“As a student, not having an AΩA chapter has been one of the many experiences that have shaped my medical education compared to my friends at other medical schools. A couple of my first-generation and low-income peers actually didn’t learn about AΩA until after the selection process at their medical school—and by then, it was too late for them to try to work towards AΩA.”
Mytien Nguyen, MS, a rising sixth-year MD-PhD student at Yale School of Medicine (YSM), who identifies as first-generation and low-income, shared this observation about the Alpha Omega Alpha (AΩA) Honor Medical Society. YSM is one of a few medical schools without an AΩA chapter. Concerns about the disparities of AΩA membership—and the reasons for it—led Nguyen, Dowin Boatright, MD, MBA, MHS, assistant professor of emergency medicine, and colleagues to research if disparities in AΩA membership exist across socioeconomic strata. Their study, which they report on in Analysis of Socioeconomic Status and Medical Student Alpha Omega Alpha Honor Society, published in JAMA Network Open on June 2, is the largest and only examination of AΩA membership by socioeconomic status to date.
“Alpha Omega Alpha (AΩA) honor society membership is the hallmark of academic achievement in undergraduate medical education, and AΩA membership is associated with future success in academic medicine,” their manuscript begins, noting that AΩA members are chosen based on academic performance, leadership, patient care, and service. AΩA’s website reflects this prestige stating that nearly 75% of deans of U.S. medical schools are members.
There are 132 AΩA chapters in medical schools across the US and students are elected through their individual chapters. While the process varies, each chapter must maintain the attributes of AΩA – academic achievement, research, education, leadership, humanism, professionalism, service – throughout the election process. Additionally, only 20% of a medical school’s graduating class may be selected.
While the AΩA website makes explicitly clear that no applicant shall be denied admission based on a broad list of demographic factors that include race or socioeconomic status, studies have shown racial/ethnic disparities in AΩA membership. Nguyen, Boatright, and their team were interested in determining if there were similar disparities based on socioeconomic status.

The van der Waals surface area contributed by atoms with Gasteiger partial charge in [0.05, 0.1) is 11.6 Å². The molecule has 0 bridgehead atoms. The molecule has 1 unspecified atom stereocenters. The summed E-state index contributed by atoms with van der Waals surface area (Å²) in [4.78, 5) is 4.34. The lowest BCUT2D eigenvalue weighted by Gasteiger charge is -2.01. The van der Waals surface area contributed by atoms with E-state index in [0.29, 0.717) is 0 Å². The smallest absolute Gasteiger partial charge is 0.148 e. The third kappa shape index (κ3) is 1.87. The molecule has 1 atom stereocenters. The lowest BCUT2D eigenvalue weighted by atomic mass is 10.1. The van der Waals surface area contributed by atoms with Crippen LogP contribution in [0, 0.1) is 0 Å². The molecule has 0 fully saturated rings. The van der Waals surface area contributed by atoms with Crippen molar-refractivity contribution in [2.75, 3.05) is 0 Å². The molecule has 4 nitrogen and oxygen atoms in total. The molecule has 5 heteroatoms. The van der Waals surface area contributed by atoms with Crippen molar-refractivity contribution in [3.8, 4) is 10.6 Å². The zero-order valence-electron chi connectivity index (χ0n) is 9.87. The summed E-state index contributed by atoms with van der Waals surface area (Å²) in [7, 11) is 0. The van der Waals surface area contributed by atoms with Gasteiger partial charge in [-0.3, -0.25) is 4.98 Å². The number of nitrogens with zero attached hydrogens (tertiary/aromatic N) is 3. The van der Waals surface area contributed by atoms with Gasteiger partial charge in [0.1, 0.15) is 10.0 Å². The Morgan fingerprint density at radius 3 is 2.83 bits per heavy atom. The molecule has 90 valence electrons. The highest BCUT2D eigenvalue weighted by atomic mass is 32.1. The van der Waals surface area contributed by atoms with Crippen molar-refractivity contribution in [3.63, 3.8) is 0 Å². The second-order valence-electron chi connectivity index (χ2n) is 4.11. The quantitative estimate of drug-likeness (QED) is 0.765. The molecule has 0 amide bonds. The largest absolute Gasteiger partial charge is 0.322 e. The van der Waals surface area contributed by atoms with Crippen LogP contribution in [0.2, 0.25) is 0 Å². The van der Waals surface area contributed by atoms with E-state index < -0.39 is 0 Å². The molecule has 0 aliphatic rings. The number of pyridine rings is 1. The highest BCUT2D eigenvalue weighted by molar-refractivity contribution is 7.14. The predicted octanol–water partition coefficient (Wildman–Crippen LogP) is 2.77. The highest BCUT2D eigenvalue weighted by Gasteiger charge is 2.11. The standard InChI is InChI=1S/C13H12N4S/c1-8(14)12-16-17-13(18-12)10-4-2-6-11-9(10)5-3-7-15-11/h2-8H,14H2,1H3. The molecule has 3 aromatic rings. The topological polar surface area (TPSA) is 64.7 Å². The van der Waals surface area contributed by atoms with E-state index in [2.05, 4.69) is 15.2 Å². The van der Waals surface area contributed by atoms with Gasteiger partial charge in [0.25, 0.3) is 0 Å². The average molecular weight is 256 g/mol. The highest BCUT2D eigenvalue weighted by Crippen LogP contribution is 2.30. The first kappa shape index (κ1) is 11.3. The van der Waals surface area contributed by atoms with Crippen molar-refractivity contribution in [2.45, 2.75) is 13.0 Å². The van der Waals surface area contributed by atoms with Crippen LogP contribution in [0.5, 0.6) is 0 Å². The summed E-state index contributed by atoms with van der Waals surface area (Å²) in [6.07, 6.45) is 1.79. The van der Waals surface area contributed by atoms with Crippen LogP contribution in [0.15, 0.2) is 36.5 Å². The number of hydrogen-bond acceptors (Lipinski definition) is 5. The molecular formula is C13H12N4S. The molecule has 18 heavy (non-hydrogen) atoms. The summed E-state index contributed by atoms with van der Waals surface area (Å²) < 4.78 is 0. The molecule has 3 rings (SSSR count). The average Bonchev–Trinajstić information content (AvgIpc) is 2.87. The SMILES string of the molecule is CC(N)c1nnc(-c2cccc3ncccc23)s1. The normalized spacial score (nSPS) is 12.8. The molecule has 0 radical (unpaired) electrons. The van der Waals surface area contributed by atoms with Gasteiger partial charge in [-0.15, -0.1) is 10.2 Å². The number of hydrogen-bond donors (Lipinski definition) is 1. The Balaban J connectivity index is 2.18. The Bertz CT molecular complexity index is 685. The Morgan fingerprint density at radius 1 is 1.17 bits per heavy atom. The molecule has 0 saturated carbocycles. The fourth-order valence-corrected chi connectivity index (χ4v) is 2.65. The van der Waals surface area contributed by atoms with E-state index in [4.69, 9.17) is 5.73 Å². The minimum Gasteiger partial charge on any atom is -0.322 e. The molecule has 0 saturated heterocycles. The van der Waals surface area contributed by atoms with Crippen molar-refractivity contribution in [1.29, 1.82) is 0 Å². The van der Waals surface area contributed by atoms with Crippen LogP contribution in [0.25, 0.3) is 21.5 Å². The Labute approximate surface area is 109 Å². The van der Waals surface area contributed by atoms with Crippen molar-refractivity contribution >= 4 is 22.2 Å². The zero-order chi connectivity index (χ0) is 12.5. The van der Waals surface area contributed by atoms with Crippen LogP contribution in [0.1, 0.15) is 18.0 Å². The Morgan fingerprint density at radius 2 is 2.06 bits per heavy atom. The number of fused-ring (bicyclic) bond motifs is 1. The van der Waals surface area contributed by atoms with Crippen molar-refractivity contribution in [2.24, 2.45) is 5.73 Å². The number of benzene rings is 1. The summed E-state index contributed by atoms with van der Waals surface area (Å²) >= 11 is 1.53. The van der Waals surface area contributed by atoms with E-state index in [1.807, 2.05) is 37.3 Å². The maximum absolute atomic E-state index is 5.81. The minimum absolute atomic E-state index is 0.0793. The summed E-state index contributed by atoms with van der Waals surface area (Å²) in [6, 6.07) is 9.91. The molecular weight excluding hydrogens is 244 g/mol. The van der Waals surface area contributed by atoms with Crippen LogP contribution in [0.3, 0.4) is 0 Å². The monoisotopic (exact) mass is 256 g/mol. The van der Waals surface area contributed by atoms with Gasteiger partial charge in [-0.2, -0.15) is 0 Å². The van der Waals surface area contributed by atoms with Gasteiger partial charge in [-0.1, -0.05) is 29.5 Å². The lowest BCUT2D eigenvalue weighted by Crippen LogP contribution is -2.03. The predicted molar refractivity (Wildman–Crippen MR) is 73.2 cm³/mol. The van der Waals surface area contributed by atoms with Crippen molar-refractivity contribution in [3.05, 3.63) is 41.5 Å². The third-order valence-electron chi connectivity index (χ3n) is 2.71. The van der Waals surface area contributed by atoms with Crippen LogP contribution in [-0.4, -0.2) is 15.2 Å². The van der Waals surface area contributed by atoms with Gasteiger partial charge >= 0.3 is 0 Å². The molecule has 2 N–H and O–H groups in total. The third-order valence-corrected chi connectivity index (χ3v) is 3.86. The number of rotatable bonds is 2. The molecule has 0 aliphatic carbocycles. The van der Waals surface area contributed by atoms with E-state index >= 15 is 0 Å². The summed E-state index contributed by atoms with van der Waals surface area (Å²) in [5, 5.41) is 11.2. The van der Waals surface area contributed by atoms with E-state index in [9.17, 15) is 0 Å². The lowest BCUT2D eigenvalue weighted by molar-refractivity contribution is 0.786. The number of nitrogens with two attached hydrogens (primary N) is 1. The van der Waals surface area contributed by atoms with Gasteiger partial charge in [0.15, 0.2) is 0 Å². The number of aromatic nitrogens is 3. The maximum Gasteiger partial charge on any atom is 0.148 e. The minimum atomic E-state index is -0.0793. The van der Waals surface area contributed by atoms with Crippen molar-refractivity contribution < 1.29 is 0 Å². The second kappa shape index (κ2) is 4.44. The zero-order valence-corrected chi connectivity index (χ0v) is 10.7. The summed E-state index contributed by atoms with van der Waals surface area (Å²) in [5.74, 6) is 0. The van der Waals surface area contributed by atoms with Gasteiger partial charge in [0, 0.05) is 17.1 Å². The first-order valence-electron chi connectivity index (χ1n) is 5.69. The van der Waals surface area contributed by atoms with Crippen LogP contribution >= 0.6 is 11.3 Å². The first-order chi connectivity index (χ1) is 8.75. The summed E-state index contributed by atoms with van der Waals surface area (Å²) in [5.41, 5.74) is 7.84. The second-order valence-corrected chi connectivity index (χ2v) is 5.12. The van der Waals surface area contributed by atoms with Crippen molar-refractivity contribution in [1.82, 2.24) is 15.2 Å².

To do this, they first obtained de-identified data from the Association of American Medical Colleges (AAMC) describing medical students applying to residency between 2018 and 2020. The socioeconomic measures they looked at included parental education, childhood household income, Pell grant assistance, and whether the student had been a beneficiary of state or federal financial assistance programs for low-income families.
Among 30,265 students in the final study cohort, 14.9% were first-generation college graduates, 30.2% reported childhood income below $75,00, and 22.7% and 19.2% were Pell grant and state or federal financial assistance recipients, respectively. These percentages were lower for AΩA members compared to non-members.
Childhood household income was the economic factor the authors selected for inclusion in the multivariate model, to provide the greatest distinction in economic advantage between students. Students reporting a childhood household income below $125,000 were less likely to be AΩA members compared to those reporting a household income of at least $200,000. This disparity was greatest for students reporting a childhood household income below $50,000. For this group, the odds of membership were 46% lower than for students whose childhood household income was $200,000 or more.